Rap legend Malik “Phife Dawg” Taylor of A Tribe Called Quest died last week of complications related to diabetes. Taylor, age 45, had been battling the condition for decades, NBC News reports.


Taylor’s death shines a spotlight on the African-American community’s increased vulnerability to diabetes, a metabolic disease that affects how the body uses blood sugar. According to the latest stats from the U.S. Department of Health and Human Services, today, black adults are 80 percent more likely than whites to be diagnosed with the condition. In addition, African Americans are also twice as likely to die of the disease than whites.


Taylor, who had type 2 diabetes, founded A Tribe Called Quest along with his high school classmate Q-Tip in 1985. (Type 2 diabetes results when the body doesn’t produce enough of the hormone insulin to ferry glucose into the cells and sugar builds up in the blood.)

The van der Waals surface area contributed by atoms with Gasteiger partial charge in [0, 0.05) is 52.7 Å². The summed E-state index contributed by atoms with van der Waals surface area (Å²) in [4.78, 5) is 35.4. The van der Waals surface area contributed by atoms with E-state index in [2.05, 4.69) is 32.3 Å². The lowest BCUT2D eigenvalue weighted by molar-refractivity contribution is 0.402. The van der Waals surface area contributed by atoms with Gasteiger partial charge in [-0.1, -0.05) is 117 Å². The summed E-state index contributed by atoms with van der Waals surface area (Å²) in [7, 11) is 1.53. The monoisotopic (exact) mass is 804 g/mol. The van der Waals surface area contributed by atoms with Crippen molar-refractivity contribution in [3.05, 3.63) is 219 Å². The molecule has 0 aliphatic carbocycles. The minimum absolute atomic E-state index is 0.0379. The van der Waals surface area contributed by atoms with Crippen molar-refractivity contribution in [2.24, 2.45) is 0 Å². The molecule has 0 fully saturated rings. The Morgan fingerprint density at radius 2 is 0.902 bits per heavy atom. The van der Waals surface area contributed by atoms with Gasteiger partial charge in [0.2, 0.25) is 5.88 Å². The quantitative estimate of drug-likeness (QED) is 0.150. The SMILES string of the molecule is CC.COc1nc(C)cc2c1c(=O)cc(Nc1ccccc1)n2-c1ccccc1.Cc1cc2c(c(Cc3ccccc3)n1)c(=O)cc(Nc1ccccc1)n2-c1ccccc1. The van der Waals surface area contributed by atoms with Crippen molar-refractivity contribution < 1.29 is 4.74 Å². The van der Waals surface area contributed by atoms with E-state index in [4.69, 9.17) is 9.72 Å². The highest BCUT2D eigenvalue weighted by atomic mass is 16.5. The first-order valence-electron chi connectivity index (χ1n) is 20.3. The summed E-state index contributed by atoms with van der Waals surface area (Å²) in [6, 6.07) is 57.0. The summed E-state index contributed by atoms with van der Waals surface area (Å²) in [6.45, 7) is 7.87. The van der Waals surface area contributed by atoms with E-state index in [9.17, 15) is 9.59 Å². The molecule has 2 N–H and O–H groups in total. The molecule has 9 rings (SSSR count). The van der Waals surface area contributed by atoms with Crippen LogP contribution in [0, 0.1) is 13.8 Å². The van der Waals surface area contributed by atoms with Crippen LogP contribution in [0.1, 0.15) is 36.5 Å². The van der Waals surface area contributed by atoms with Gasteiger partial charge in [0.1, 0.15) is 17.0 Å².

The rapper first went public about his condition in 1993 in the song “Oh My God, in which he rapped, “When’s the last time you heard a funky diabetic? And years later, in a 2011 documentary about the history of the group, Taylor remarked that an uncontrolled sweet tooth often aggravated his diabetes.


Doctors first diagnosed Taylor with diabetes in 1990 and put him on dialysis in 2000, which severely affected his ability to perform. By 2008, Taylor’s condition worsened, and he received a kidney transplant from his wife. Four years later, Taylor was reportedly back on the waiting list for another kidney, but he succumbed to diabetes-related complications on March 22, 2016.


Unchecked, diabetes can lead to considerable health issues, including blindness, limb amputation and kidney failure. Eating healthy, staying in shape, taking proper medication and regularly tracking blood glucose levels are the best ways to keep control of the metabolic condition.


For more tips on how to get and stay healthy with diabetes, click here.